A lift kit is an aftermarket vehicle modification that lifts either the suspension or the body to give the vehicle a higher profile. Once a kit is installed, the wheel wells ride higher, allowing taller tires to be installed. Some new 4x4 trucks and SUVs come with moderate ones already installed. There are two types: body lifts and suspension lifts. Each has its advantages and disadvantages.
The body lift kit is a 1, 2, or 3 inch (2.54, 5.08, or 7.62 cm) kit that only lifts the body from the frame. This inexpensive option consists of blocks or spacers. A body lift does not increase ground clearance; however, it might allow for slightly taller tires because it will increase the height of the wheel wells.
Depending on the model of vehicle and the height of the kit, additional money might have to be invested in raising the bumpers, extending the gearshift through the floorboard of the vehicle, and making other modifications to accommodate the body lift. Although this type causes a vehicle to sit higher, it does not alter or improve the suspension or increase travel. In general, it is therefore not considered the lift of choice by offroaders.
A suspension lift kit raises the suspension of the vehicle by replacing the front and rear leaf springs and shocks. This not only creates greater travel, it can allow for significantly taller tires, improving clearance between axles and ground. Articulation should improve with a good kit, but because the steering geometry is affected, some people choose to add steering stabilizers.
A suspension lift is more expensive than a body lift, but produces better results in terms of height, handling and ground clearance. Kits are usually 4-inch (10.16 cm) or 6-inch (15.24 cm), although there are ones as high as 18 inches (45.72 cm). Extreme lifts can drastically compromise safe handling, look odd by most standards, and are not commonly installed except on showcase or hobbyists' cars.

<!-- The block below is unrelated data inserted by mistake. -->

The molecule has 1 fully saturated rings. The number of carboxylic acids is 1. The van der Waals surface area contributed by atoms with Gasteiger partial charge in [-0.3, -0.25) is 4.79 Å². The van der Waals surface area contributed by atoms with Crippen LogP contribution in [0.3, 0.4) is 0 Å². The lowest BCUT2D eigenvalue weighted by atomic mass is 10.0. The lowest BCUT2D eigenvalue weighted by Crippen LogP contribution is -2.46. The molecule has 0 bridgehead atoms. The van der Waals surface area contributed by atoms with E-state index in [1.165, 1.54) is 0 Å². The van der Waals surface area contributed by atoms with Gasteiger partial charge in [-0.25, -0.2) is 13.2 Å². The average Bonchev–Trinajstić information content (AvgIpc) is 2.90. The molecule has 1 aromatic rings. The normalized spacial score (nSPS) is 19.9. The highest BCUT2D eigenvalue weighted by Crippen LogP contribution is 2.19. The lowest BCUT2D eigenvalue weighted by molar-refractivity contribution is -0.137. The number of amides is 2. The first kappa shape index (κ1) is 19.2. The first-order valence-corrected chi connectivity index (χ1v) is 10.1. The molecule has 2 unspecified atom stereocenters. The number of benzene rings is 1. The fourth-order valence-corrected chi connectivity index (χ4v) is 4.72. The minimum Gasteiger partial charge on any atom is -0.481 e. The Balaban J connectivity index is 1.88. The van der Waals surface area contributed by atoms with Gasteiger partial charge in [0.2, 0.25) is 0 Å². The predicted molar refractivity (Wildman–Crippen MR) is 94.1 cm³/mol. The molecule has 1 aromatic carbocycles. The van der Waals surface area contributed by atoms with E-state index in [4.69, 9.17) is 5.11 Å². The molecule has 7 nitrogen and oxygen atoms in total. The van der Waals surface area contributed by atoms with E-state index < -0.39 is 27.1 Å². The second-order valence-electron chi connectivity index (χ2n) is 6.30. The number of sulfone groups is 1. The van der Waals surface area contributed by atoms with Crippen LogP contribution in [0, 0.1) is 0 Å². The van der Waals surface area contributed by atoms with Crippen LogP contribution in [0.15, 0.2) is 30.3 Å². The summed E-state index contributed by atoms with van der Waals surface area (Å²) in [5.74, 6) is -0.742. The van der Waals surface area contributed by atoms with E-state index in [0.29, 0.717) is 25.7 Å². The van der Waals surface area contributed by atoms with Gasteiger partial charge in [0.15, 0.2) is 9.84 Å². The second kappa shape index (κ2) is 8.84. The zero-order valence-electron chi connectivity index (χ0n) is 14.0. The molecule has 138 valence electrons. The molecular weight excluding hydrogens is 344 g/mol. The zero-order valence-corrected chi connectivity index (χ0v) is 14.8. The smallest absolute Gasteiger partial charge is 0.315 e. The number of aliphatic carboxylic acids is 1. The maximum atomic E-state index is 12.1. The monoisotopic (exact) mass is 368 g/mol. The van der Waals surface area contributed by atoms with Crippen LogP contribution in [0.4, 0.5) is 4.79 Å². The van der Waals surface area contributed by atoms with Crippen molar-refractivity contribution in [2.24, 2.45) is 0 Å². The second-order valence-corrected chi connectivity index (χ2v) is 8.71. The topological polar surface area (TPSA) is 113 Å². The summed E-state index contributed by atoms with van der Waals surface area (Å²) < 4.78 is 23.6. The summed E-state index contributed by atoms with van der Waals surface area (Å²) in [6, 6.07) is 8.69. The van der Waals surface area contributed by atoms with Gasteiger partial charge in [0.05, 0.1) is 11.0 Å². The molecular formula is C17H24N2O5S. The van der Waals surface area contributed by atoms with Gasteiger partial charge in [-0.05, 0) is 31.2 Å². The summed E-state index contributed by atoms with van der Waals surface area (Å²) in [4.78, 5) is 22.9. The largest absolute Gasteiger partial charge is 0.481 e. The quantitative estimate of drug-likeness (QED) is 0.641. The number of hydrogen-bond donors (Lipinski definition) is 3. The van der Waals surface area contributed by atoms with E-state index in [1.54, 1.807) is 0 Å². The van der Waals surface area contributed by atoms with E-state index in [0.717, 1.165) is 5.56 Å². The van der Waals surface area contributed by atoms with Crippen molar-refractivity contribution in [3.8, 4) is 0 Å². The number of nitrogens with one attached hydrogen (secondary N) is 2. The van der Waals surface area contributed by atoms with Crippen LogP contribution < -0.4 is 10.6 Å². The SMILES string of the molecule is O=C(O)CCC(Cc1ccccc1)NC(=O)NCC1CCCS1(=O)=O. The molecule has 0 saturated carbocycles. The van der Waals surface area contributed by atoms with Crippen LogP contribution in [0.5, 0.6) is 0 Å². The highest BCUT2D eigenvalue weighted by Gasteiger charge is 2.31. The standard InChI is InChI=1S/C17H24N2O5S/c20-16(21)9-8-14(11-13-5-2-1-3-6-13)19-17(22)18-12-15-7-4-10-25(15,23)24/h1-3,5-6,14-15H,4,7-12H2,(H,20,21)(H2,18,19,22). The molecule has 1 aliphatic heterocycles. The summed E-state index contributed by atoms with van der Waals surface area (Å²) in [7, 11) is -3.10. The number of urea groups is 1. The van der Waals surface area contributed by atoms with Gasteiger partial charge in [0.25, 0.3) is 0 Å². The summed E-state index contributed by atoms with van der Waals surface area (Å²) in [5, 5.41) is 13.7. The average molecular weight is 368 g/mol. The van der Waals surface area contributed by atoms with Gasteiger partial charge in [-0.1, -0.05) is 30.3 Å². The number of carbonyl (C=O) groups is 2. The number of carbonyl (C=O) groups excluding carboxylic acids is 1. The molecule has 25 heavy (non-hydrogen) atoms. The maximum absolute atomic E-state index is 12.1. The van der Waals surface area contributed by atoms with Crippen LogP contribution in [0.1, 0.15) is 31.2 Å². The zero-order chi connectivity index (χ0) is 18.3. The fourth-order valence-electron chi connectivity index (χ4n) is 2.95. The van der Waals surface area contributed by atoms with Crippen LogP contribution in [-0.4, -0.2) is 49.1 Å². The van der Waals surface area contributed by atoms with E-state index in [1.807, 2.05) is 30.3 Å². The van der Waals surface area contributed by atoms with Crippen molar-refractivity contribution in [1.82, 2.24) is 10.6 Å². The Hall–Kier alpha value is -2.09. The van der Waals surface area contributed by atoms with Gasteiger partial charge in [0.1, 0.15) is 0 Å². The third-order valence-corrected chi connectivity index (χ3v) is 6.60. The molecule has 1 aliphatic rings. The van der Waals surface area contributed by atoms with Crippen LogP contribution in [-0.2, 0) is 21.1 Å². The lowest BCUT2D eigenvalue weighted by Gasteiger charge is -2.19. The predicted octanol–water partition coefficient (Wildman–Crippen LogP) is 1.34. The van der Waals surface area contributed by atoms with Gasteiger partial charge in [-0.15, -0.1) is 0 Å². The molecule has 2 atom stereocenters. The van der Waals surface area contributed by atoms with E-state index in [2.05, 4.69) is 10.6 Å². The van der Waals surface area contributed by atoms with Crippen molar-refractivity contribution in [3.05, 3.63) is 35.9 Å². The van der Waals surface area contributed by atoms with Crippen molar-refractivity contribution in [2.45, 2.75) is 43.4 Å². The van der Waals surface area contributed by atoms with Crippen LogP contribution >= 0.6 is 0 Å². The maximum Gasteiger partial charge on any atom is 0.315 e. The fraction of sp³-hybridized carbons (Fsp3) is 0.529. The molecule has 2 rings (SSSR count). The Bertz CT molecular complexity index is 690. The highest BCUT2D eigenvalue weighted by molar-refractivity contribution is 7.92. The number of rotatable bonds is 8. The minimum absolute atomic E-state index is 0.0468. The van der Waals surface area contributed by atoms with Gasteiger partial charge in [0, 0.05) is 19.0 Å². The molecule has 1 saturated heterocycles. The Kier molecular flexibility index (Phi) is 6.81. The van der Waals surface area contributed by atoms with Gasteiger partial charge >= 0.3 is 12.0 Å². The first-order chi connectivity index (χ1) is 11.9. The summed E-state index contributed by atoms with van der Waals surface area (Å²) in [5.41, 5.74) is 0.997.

People who are considering a lift kit that is over 4 inches (10.16 cm) should remember that the higher they raise the vehicle's center of gravity, the less stable it will become when making sharp turns at high speeds. This can happen in a split second, such as to avoid an accident or dodge oncoming debris. The jerk of the wheel might not be a problem for stock suspension or even a 4-inch (10.16 cm) lift, but at 6 inches (15.24 cm) or higher, more caution must be used. The vehicle might also have a tendency to lean more in banked turns, such as freeway interchanges and offramps, so it is important for the driver to re-familiarize himself with the feel of the truck, SUV, or jeep after installing a lift.
If the main objective in installing a lift kit is to get tires that are at least two sizes larger than stock, it may be necessary to re-gear the car to account for the new circumference. Re-gearing will also keep the mileage as close to stock as possible. Whether or not re-gearing is needed can depend on the vehicle and tire size, so it's a good idea for car owners to talk to a professional mechanic to find out if a vehicle needs to be re-geared when the kit is installed.
Several different manufacturers make lift kits, and the prices vary, depending on the model and type. In addition to the cost of the kit, owners will need a set of four tall tires and any other modifications that may be required, which can push the total price up a great deal more. New tires are not necessary, but stock tires will look conspicuously small in higher wheel wells.
Lift kits can be self-installed with the proper tools and skill, but unless the car owner is a mechanic, it's probably easier to pay a reputable shop to install one. Many shops that specialize in 4x4 gear also have auto bays and skilled mechanics ready to perform modifications. Although US law prohibits manufacturers from voiding a warranty for installing an aftermarket part, they are often used as a cause for denying a claim, so people who install lifts will want to check with their dealership before doing so if the vehicle is still under warranty.